In 1979, spouge music was waning in Barbados, where it would soon all but disappear. But it was just hitting its stride in New York.
That year a promoter rented out the Felt Forum at Madison Square Garden for the first of what would be many successful spouge and Barbadian music concerts in the New York area. Among the artists were comedian/storyteller Alfred Pagnel and the Merrymen.
1979 was a big year for the Merrymen, whose energetic and polished mix of calypso and folk made them Barbados’ most enduring musical export prior to Rihanna. That year they also performed during halftime at the Super Bowl.
Spouge greats Wendy Alleyne, the Draytons Two, Richard Stoute and Tony Grazette were just a few of the acts that played the Garden during the ‘70s and ‘80s. Frequently the Bajan acts were packaged with Trinidadian calypso favorites like the Mighty Sparrow and reggae stars like John Holt in pan-Caribbean revues. Stoute remembers being booked on a single MSG show for legendary calypso promoter Harold McLeod and making a big enough impression that he was asked to join the entire East Coast tour that the other artists were embarking on.
Even before the Garden shows started up, the Draytons Two were regulars in New York. Member Lew “Zorro” Drayton remembers that he and Desmond “Fowl” Weekes first appeared in 1973 at the Manhattan Center. “I never see so much people come out, man. People in Barbados had known of the Draytons Two but we had never traveled this far. And that place had so many people that night. Then we leave and went to Boston. Sold out in Boston too.”
One night Drayton was singing “Island in the Sun” on the MSG stage when there was a stir in audience. Bob Marley was passing through.
“He was just there watching,” says Drayton. “He didn’t stay too long. He came up and sang “Ambush in the Night” and he cut and he was gone. He just come in the limousine with his bodyguards. [Wailers] Aston Barrett and Tyrone Downie were with him.”
It’s no surprise that spouge thrived in the diaspora, says Barbadian-American radio host Neville Bush. “It became very big here because a lot of Barbadians live here and we love our culture and that’s the music we grew up with in the ‘60s and ‘70s,” Bush says.
[caption id="attachment_34010" align="alignnone" width="640"] Neville Bush speaking with producer Saxon Baird.[/caption]
Bush originally came to New York in the mid-'60s with plans to become a mortician. He changed paths after getting a job at a midtown Manhattan hotel. “One day I answered the phone and the man on the other side said that with my voice I should consider a career in broadcasting,” recalls Bush. The caller was famed comedian and TV host Milton Berle.
Classes at broadcasting school were followed by a news-reading gig at WBLS. In the early ‘70s Bush started renting out time on WHBI. At first only the 3 a.m. to 4 a.m. slot was available. “I would call my friends in the middle of the night and tell them that if they’d wake up and listen I’d give them a shout out,” laughs Bush. His eventually got a better slot on Friday nights, where he established his "Caribbean Pepperpot" show, which used “I Am a Barbadian” by the Sandpebbles as its theme. Here’s Bush introducing the Opels, featuring the recently departed Barbadian vocal great Clarence Thompson, at a 1990 Brooklyn concert.
Bush eventually moved to WLIB, which dominated the New York Caribbean-American market throughout the ‘80s and ‘90s. Soon local record stores and labels were paying attention to spouge. The Draytons Two released Reflections of My Life on Brooklyn’s famed calypso label Charlie’s Records.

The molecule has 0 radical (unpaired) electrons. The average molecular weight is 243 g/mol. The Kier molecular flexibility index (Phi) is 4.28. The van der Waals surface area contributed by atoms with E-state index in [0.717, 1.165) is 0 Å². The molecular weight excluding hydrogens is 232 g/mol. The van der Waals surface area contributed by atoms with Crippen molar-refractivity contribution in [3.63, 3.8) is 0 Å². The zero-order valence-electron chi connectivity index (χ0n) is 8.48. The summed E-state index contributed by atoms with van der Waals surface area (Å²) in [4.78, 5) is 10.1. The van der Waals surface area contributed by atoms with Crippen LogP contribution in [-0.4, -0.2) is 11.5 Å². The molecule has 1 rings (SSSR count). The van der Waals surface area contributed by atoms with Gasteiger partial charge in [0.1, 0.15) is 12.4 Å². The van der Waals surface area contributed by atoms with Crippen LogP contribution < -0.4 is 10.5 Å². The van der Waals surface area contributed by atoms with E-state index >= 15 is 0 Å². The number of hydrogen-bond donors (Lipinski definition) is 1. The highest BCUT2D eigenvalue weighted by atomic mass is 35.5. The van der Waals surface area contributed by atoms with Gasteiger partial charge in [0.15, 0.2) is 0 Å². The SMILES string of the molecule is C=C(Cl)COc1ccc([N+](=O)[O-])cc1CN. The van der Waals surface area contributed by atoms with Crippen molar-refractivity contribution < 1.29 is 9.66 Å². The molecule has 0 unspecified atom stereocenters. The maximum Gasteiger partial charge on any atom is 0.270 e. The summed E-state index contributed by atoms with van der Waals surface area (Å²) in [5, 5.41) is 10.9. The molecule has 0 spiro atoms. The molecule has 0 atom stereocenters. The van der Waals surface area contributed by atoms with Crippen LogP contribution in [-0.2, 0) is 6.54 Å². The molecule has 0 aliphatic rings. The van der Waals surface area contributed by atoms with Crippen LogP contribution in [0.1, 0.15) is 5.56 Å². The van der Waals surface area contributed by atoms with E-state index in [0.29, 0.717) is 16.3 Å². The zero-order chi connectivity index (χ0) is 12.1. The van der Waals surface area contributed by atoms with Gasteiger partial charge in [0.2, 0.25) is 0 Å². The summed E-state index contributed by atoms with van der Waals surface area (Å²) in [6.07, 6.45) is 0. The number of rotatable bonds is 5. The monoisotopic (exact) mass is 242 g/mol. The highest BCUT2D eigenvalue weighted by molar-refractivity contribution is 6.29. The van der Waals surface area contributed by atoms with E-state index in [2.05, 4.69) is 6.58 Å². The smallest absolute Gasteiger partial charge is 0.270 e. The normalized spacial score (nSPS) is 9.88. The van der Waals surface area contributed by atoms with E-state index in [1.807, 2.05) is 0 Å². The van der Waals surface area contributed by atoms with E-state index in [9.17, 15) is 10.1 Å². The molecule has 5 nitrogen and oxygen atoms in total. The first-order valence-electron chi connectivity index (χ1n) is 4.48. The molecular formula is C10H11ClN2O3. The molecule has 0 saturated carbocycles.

The diaspora wasn’t just a place for touring artists to perform hits they’d recorded in Barbados. Soon Barbadian immigrants were sending songs home along with barrels of goods and remittances. In our episode Shirley Stewart talks about recording his smash “Walk Away From Love” in Brooklyn.
Likewise, calypsonian and folk singer Archie Miller had been living in Brooklyn for years when he wrote and recorded the “Rum Shop Anthem” with its sophisticated string arrangement and entered it into the Crop Over competition. Miller frequently collaborated with the heralded Brooklyn-based arranger Frankie McIntosh of Straker’s Records.
Today Miller’s son, spoken-word artist Negus Adeyemi, is one of the organizers of “Bajan Broughtupsy,” which features words, songs and movement by artists of Barbadian heritage.
“Broughtupsy means how you were raised, how you were brought up, so my upbringing was a lot different than people who were raised here and whose parents were Americans,” says Adeyemi. “The food is different, music is different, the dialect, clothes. But you can lose your connection to your culture, to your identity. What does it mean that my father is from Barbados? So my intent is to have a place for the culture so it can be passed on.”
You can hear an Afropop recording by producer Sebastian Bouknight of Archie and Negus collaborating on “Beautiful Barbados,” the anthem penned by the Merrymen’s Emile Straker, below.
Pictured above: Archie Miller and Negus Adeyemi.
Today Bajan music is still on the New York airwaves--and everywhere a webcast can reach--thanks to shows like Neville Bush’s “Caribbean Pepperpot” on wild96fm.com and Double R’s “Caribbean Cook-Up” on http://www.brooklynmix.com. Double R also hosts the annual Full Circle Barbados Independence Dance each November where artists like the Escorts, Archie Miller, Biggie Irie and Ras Iley can be found performing their hits.
Tune into Bajan-American radio and you might hear some familiar musical voices during the commercial breaks. Lew Drayton turned the Drayton Two’s “Coming Down For Crop Over” into a jingle for Culpepper’s, a popular Brooklyn eatery. If you want to know what’s on the menu just listen to the jingle below.
Listen to Afropop Worldwide's program, "Barbados at 50: From Spouge to Soca."